Of course the archbishop was aware that there’d been “difficulties.” Everyone in Zion was aware of that much! What had been supposed to be an orderly seizure of unarmed, or at least only lightly armed, merchant ships as the first step in closing all mainland ports against the all-pervasive Charisian merchant marine had turned into something else entirely. Not everywhere, perhaps, but what the Grand Inquisitor was pleased to call “difficulties” was something the Charisians were going to call a “massacre” when word of August’s events in the Kingdom of Delferahk’s port city of Ferayd reached them.
Actually, Rayno corrected himself, what they’re undoubtedly already calling it, given the fact that at least some of their ships got away and most certainly sailed straight to Tellesberg. The archbishop shuddered at the thought of what the schismatic Charisian propagandists were going to do with that many civilian casualties. One thing’s for sure, he thought grimly, they aren’t going to minimize what happened.
And that, Rayno realized, was what was truly on Clyntahn’s mind. The Grand Inquisitor was speaking less of the fatalities involved than he was of the need to put the proper context on the part the Inquisition had played in the seizures. Few of those seizures had gone as badly awry as the ones in Delferahk—or not, at least, in the same way. Personally, Rayno found the implications of what had happened at Siddar City even more disturbing, in many ways. According to the Inquisition’s agents there, everything had been proceeding far more smoothly than in Ferayd . . . right up to the moment, at least, when, for some unknown reason, every Charisian merchant ship had simultaneously decided to . . . expedite its departure. It was undoubtedly a mere coincidence that they’d decided to do that before Lord Protector Greyghor had gotten around to formally issuing the orders to implement the Church’s instructions to seize them.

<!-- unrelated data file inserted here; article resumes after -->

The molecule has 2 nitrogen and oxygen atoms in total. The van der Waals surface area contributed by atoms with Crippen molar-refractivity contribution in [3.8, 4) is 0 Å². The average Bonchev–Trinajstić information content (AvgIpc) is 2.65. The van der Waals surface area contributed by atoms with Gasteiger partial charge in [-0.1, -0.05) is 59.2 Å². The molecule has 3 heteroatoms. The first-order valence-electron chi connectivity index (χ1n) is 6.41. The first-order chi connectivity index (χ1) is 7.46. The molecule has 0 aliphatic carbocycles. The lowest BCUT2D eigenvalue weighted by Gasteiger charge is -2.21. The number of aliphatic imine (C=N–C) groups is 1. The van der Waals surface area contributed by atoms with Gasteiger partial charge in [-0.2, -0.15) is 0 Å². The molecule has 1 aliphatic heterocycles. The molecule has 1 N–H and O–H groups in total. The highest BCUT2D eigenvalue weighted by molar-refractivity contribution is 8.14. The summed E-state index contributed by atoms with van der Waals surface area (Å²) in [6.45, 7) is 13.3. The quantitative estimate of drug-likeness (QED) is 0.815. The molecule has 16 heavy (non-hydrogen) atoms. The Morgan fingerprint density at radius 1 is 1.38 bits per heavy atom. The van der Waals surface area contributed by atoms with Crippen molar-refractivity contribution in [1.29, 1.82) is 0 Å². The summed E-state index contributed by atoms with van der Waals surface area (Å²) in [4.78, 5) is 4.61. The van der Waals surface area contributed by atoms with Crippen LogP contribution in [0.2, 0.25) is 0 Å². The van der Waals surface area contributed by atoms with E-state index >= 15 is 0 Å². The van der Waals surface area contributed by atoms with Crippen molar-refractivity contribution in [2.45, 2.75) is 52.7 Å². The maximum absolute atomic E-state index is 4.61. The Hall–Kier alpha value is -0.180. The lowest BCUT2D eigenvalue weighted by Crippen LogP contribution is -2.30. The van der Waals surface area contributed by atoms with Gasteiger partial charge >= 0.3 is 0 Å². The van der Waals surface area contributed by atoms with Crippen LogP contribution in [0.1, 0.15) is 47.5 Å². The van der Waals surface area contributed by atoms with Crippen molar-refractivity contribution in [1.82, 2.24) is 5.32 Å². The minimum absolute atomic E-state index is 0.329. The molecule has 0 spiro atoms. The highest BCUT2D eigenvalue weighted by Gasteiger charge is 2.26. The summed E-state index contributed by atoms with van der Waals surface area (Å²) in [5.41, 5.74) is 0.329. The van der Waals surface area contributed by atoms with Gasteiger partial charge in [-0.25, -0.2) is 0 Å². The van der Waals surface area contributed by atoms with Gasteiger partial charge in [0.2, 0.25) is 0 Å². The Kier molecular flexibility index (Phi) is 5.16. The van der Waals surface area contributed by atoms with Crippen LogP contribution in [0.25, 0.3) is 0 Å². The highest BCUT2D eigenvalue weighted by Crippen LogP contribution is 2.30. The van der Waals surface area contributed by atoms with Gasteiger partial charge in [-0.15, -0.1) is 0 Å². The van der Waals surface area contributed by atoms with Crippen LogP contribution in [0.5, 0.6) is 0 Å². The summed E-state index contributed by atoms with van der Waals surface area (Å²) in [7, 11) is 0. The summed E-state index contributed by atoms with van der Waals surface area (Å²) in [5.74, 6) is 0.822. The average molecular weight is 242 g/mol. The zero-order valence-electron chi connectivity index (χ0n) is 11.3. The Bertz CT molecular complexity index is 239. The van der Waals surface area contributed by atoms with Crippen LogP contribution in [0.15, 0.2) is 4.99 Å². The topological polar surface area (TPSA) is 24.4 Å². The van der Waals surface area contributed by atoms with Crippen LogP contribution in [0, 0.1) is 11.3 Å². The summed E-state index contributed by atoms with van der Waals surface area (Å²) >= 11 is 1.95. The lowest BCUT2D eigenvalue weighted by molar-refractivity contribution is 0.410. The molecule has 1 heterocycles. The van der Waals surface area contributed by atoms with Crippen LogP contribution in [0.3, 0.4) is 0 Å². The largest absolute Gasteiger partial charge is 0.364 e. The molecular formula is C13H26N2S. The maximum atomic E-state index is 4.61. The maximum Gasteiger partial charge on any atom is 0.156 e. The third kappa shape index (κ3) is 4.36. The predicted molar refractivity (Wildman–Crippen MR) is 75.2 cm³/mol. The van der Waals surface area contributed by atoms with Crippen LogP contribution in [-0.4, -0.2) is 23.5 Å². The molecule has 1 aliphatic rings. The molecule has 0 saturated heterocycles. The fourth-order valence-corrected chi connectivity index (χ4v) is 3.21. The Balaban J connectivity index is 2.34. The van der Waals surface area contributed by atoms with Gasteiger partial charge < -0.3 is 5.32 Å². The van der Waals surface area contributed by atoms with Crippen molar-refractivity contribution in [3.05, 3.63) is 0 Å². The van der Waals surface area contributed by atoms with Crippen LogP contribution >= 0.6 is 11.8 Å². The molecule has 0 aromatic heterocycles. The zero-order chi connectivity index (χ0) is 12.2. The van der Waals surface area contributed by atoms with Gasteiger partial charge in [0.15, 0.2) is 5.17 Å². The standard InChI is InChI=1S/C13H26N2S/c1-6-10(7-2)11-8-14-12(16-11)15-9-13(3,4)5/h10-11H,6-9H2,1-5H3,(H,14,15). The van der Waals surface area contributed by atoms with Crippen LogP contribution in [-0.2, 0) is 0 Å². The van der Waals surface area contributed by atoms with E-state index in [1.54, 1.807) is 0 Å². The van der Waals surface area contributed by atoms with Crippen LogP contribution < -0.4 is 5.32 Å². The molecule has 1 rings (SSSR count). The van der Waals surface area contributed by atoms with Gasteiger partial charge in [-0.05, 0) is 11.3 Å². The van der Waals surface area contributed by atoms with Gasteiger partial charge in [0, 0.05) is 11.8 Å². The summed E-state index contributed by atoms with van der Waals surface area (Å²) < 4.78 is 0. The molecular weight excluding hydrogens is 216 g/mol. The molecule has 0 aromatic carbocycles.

Of course it was.
There was no proof of who’d warned the Charisians, yet whoever it was, it had to have been someone deep in the Lord Protector’s confidence. The only real question in Rayno’s mind was whether the informant had acted solely on his own, or if Lord Protector Greyghor himself had made the decision to betray the Church’s trust. Given the fact that his staff had somehow been unable to locate their inexplicably missing head of state and deliver Clyntahn’s instructions to him for at least twelve hours, Rayno rather suspected that he wouldn’t have cared for the answer to his own question if someone had provided it.
Whoever the traitor might have been, he hadn’t acted entirely alone, no matter whose idea it had been. Siddar City wasn’t the only Siddarmarkian port where every Charisian merchant ship had mysteriously departed mere hours before they were supposed to be sequestered by the Republic’s authorities. The possibilities that suggested were far more unpalatable than a few score of dead Charisian sailors in Ferayd.